Should One Say “No”? (Sheo-Character)

Sasha SheoSheo-character is called a character though this Sheo-Mo element is just one aspect of preferences in the area of head movements: up-down or right-left. So Sheo-character is “yes”,“no” and the whole range of intermediate options.


There is a standard School recommendation: agree three times, refuse one time. It is very approximate as does not take into account meaning of situations (you can agree on trifles and refuse something really important, or vice versa) and a degree these agreements-refusals are made at (from coolness to hysterics).


Sheo-Mo offers a more precise tuning as it accounts for the stage of relationship and the role; you can have recommendations for a definite Sheo-model. These recommendations vary a lot for “offensive” models such as Kept Beauty or Squabbler, and “defensive” models such as Sister of Mercy and Dangerous Voiceless.  


If you do not find anything in common with neither of the models (or identify yourself in several of them) then remember: “Yes!” is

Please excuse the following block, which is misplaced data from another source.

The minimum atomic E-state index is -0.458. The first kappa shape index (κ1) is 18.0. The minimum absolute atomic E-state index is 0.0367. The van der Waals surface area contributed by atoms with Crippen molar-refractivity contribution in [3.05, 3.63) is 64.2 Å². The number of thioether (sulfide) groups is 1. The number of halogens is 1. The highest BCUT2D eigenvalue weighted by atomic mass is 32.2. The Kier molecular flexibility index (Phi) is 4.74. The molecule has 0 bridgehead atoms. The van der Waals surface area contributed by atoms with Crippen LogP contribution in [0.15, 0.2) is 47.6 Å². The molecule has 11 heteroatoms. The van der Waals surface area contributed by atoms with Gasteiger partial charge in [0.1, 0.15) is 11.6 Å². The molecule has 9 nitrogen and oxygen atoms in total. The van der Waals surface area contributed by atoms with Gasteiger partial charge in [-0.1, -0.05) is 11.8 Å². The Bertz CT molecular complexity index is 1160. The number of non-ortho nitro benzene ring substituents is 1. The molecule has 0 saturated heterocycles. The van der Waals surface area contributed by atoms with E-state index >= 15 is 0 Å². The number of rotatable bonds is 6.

preferable when it is definite, “No!” works better when it is playful.  

Why so? Because “no” cuts one or several yarns in the rope of relationship: stops a dialogue, worsens connection. And what is a relationship generally? It is connection as such. That is why there is nothing like “no” to spoil relations.   

But if “no” is a capriciously flirtation, if it is a game allowing for more variety, sparking off, teasing, attracting, then “no” is possible.

The art of flirtation is general is a skill to prolong time between “yes” and “no” at maximum without losing a partner’s interest.


But even without flirtation “no” can help to come to a better agreement if it is used as a turn or a springboard for communication, not as concrete wall. What does it mean “to come to a better agreement”? It means to satisfy each other’s needs better.

Saying “no” as a game a partner clarifies exchange rules (relations are exchange; do you remember the first Sheo-attitude?).


Civilized people do not ask what they will get in return. Not because they reject the idea of reward, but on the opposite ground – the idea of reward is so obvious for them that it goes without saying.

Moreover it is highly desirable that reward exceeds the deed (in the doer’s esteem) for it attaches additional dynamics to relations, motivates for further actions.

So reveal your Sheo-character wisely. Remember that in nearly all cases it is better to change habitual reactions to some different, fresher ones for at least a short period of time, i.e. for a Sheo-season.